Toxics in Biosolids Fertilizer Prompt Texas Farmers’ Lawsuit

Synagro biosolids fertilizer

BALTIMORE, Maryland, February 23, 2024 (ENS) – A product liability lawsuit has been filed against a major manufacturer of biosolids-based fertilizer produced from sewage sludge. The lawsuit seeks compensation for damages caused by exposure to the toxic chemicals the fertilizer contains.

Fertilizers produced from sewage sludge contain dangerous levels of toxic per- and polyfluoroalkyl substances (PFAS), found laboratory tests arranged by Public Employees for Environmental Responsibility, PEER, which warns these substances pose a threat to American agriculture and public health.

Five farmers from Johnson County, Texas, filed a lawsuit this week against Synagro Technologies, Inc. and its Texas affiliate. In December 2020, Synagro Technologies was bought by West Street Infrastructure Partners III, an infrastructure investment fund managed by Goldman Sachs Merchant Banking Division.

Johnson County is included in the Dallas–Fort Worth–Arlington metropolitan area, but the Johnson County farmers who brought this case filed it in the Circuit Court for Baltimore County, Maryland, where Synagro is headquartered.

The Texas farmers allege in their lawsuit that Synagro’s biosolids-fertilizer contains high levels of PFAS that poisoned them, killed their livestock, polluted their water, and rendered their property worthless. According to the U.S. Environmental Protection Agency, several of the PFAS found in the biosolids and on the farms are so toxic to humans that there are no safe levels of them.

The lawsuit alleges that the company falsely markets its biosolids fertilizers as safe and organic and failed to warn purchasers of the risks associated with PFAS exposure.

Two farm families in Grandview, Texas complained of horrific smells coming from a neighboring absentee farm property after land application of biosolids from Synagro in December 2022. The families have also experienced the death of 10 cows and a horse, and an alarming concentration of contaminants on their properties, PEER explains.

The concentrations of PFAS in the soil, water, and fish and calf tissue from these farms were high. One chemical in the group of PFAS is perfluorooctane sulfonic acid, PFOS, one of the most extensively produced and studied among the PFAS chemicals. Testing found 610,000 parts per trillion, ppt, of PFOS in a stillborn calf liver, and up to 74,000 ppt of PFOS in fish samples.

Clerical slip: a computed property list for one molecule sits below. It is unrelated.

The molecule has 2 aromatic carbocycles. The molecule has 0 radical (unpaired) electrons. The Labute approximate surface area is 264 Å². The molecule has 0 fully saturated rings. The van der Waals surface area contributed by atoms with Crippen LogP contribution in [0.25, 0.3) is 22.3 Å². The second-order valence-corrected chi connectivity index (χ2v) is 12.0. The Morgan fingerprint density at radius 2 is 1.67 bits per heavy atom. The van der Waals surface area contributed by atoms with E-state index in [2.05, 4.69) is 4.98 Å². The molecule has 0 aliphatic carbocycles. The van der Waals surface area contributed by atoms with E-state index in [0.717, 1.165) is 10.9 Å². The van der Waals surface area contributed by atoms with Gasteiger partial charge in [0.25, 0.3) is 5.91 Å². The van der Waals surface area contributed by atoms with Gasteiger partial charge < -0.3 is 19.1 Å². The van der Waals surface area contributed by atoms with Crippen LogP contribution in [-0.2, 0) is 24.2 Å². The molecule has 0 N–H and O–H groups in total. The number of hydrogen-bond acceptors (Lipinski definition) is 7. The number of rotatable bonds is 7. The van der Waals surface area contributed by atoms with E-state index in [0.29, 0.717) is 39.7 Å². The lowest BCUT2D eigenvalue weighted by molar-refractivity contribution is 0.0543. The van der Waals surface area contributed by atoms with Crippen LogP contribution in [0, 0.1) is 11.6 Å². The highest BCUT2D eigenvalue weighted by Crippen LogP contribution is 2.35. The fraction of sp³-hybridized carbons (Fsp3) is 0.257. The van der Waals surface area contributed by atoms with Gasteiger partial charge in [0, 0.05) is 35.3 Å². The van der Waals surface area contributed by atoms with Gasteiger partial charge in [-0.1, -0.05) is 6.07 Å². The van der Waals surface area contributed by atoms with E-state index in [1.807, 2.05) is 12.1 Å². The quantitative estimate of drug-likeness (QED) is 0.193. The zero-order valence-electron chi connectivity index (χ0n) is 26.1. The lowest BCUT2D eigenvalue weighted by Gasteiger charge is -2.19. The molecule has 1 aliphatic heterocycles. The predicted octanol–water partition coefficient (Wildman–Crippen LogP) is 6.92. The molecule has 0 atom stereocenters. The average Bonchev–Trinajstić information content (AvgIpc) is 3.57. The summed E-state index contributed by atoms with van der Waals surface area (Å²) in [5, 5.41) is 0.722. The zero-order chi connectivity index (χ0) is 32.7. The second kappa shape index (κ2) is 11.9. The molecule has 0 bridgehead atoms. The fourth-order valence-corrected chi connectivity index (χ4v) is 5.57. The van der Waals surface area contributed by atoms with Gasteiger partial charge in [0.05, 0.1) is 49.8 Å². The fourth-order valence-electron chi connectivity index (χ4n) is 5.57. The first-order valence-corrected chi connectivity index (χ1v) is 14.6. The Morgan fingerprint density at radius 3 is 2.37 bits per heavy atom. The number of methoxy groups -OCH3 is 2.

Owned and operated by the City of Fort Worth, Texas, the Village Creek Water Reclamation Facility serves more than 1.2 million people and numerous industries in 23 communities. 2020 (Photo courtesy City of Fort Worth)

Synagro’s biosolid fertilizer was produced from sewage sludge that Synagro purchased from the water treatment plant serving the City of Fort Worth, Texas. Synagro makes some 26,500 tons of fertilizer each year at that location and claims to have 1,000 such contracts with water treatment plants across North America. The company manages 6.5 million tons of biosolids annually.

Synagro defends its actions by saying on its website, “The majority of processed material has beneficial re-use applications, including pelletized fertilizer, compost and renewable energy, supporting both clean public water systems and landfill diversion.”

Kip Cleverley, chief sustainability officer, Synagro, said, “Simply, we take waste that would have been sent to a landfill and transform it into something valuable,” said “The sustainable growth of our company has a meaningful impact to the ever-evolving circular economy.”

“Similar instances of PFAS poisonings of farms, dairies, and ranches have occurred in several states,” said PEER Science Policy Director Kyla Bennett, a scientist and attorney formerly with the U.S. Environmental Protection Agency. She pointed out that Maine has outlawed land application of biosolids after more than 60 farms were found to have unsafe levels of PFAS contamination.

“This lawsuit against Synagro will likely be the first of many,” Bennett predicted.

“Although civil and criminal sanctions at both the state and local levels are available, the PFAS biosolids problem calls for a national solution,” Bennett said, noting that Johnson County, Texas, has also opened a criminal investigation into Synagro over these events. “Unfortunately, EPA has yet to act to protect consumers and farmers from these avoidable toxic exposures.”

The EPA is “neglecting its legal obligation to regulate toxic per- and polyfluoroalkyl substances (PFAS) in biosolid fertilizers,” according to a 60-day notice of intent to sue filed February 22 by Public Employees for Environmental Responsibility, PEER, and the Texas farmers.

Sewage sludge, or biosolids, are treated solids that are separated from the sewage waste created in the United States. Millions of tons of biosolids are used as fertilizer and applied to agricultural lands, home gardens, pastures, parks, and other lands.

PEER warns, “Vast amounts of PFAS-laden fertilizers are applied annually onto agricultural lands where they contaminate farmland, plants, livestock, wild animals, and water supplies.”

Featured image: Smelly biosolids fertilizer made by Synagro by treating human wastewater. undated (Photo courtesy Synagro)

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